The first-stage beneficiaries will be those in academia, but this will have some indirect non-academic benefits. For example, the question of building an industry-compatible memory has to date mostly been overlooked. Addressing this issue is a key aim of our research and our publications will stimulate the research community in moving towards a more operational approach. This will build momentum towards realising a global quantum network, with important impacts outside the academic community.

The second-stage beneficiaries include non-academic industrial and commercial sectors, and indeed society as a whole. Firstly, global quantum networks would provide unconditionally secure communication based on quantum key distribution. Since most transactions are processed over the internet (eg, banking, retail, stock-market, etc), this technology will revolutionise security for nearly all monetary transactions and would have an enormous impact on the global economy. With cybercrime and identity theft now threatening everyone, this would have a tangible impact on people's quality of life. Further, unconditionally secure communication would have a major impact on the effectiveness of intelligence services in combating terrorism.

Secondly, quantum computers enabled by our quantum memories would have a great impact in many fields. For example, quantum simulations would transform methods of research and commercialization in the health, pharmaceuticals and green energy energy sectors. It would assist epidemiology and genetic research, cut costs in drug design, and help improve alternative energy sources, for example by permitting simulations of efficient photosynthesis. Indeed, it will have an impact in any area requiring innovation at the molecular scale, where classical computers are ineffectual and time-consuming, expensive empirical testing is currently the only option.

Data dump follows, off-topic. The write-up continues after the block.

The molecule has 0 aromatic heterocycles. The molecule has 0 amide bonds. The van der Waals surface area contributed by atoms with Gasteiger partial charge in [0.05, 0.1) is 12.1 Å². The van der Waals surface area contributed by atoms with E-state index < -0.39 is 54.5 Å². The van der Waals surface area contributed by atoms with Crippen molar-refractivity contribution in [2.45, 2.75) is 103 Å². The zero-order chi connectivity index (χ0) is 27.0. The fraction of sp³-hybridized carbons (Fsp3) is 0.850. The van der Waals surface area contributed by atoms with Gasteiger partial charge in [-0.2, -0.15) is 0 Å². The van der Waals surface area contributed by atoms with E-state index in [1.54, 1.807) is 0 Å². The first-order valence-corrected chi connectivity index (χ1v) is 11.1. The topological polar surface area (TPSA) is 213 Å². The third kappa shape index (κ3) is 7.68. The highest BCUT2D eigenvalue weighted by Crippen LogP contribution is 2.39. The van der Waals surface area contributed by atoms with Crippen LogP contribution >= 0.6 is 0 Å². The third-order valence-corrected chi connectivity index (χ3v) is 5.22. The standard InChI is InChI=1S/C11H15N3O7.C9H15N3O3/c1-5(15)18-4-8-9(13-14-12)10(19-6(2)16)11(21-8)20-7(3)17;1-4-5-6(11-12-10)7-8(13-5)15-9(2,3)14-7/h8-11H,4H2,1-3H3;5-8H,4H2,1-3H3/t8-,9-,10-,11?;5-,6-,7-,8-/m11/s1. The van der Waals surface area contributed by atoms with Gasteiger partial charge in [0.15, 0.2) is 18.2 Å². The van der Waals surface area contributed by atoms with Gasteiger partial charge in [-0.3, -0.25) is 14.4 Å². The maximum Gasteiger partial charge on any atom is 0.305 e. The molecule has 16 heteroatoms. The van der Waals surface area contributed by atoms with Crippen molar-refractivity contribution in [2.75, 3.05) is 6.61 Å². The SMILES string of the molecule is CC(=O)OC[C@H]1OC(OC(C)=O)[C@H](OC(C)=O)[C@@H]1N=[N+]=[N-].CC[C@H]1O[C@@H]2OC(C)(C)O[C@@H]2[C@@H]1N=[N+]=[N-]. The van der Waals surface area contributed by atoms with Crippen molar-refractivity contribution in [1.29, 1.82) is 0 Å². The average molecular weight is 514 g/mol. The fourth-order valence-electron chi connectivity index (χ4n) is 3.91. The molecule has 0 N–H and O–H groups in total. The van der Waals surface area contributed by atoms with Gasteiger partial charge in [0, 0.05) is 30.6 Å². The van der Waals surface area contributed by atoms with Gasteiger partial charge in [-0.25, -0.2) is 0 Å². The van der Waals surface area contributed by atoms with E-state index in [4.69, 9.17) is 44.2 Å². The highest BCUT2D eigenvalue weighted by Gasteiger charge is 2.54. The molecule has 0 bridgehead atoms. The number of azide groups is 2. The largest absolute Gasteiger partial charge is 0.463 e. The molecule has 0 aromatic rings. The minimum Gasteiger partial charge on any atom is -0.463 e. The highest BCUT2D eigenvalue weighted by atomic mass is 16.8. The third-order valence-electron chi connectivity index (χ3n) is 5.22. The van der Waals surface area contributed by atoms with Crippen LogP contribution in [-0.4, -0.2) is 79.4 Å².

Publications


10 25 50
Bartley TJ (2013) Direct observation of sub-binomial light. in Physical review letters
Chakhmakhchyan L (2013) Compact entanglement distillery using realistic quantum memories in Physical Review A
Datta A (2012) Compact continuous-variable entanglement distillation. in Physical review letters
England D (2012) High-fidelity polarization storage in a gigahertz bandwidth quantum memory in Journal of Physics B: Atomic, Molecular and Optical Physics
Jin X (2013) Sequential Path Entanglement for Quantum Metrology in Scientific Reports
Lee KC (2011) Entangling macroscopic diamonds at room temperature. in Science (New York, N.Y.)
 
Description We have developed a unique approach to the storage and retrieval of quantum light in ensemble quantum memories. We have demonstrated efficient and low-noise memory operation in an atomic gas (Cs), including operation of the memory as a light-matter beamsplitter. Also, we have used the protocol to demonstrate the entanglement of two room-temperature solid-state samples - diamond, in fact.
Exploitation Route We are engaged with ISIS Innovation, the Oxford University Technology Transfer company to identify possible patentable and licensable technology. Our diamond work has been in partnership with Element6, a UK-based manufacturer of industrial diamonds. Possible options for using our unique spectroscopy to distinguish between different types of diamonds have been considered. We are collaborating with several partners to realise memory operation in the truly quantum regime.
Sectors Digital/Communication/Information Technologies (including Software)
URL http://www2.physics.ox.ac.uk/research/ultrafast-quantum-optics-and-optical-metrology
 
Description This research has generated a number of publications that have appeared in high-impact journals and generated some media coverage. This has added to the recent "buzz" around quantum technologies which has resulted in the award of a very large grant focussed on bringing quantum technologies to market through industry engagement. It is difficult to assess the economic impact at this stage but there is now an opportunity to develop commercial devices.
First Year Of Impact 2013
Sector Digital/Communication/Information Technologies (including Software)
Impact Types Economic
 
Description Element 6 
Organisation De Beers Group
Department Element Six
Country Luxembourg, Grand Duchy of 
Sector Private 
PI Contribution Identifying the need for high nitrogen impurities for our quantum memory project.
Collaborator Contribution Providing these diamonds.
Impact No outputs as of yet.
Start Year 2013
 
Description Paderborn 
Organisation University of Paderborn
Country Germany, Federal Republic of 
Sector Academic/University 
PI Contribution Characterization of spontaneous parametric down-conversion in multiple waveguides on a single periodically-poled KTP chip.
Collaborator Contribution Advice concerning development of a heralded photon source built with a waveguide in periodically-poled KTP.
Impact Preliminary studies of photon-pair generation in KTP waveguides at Oxford.
Start Year 2013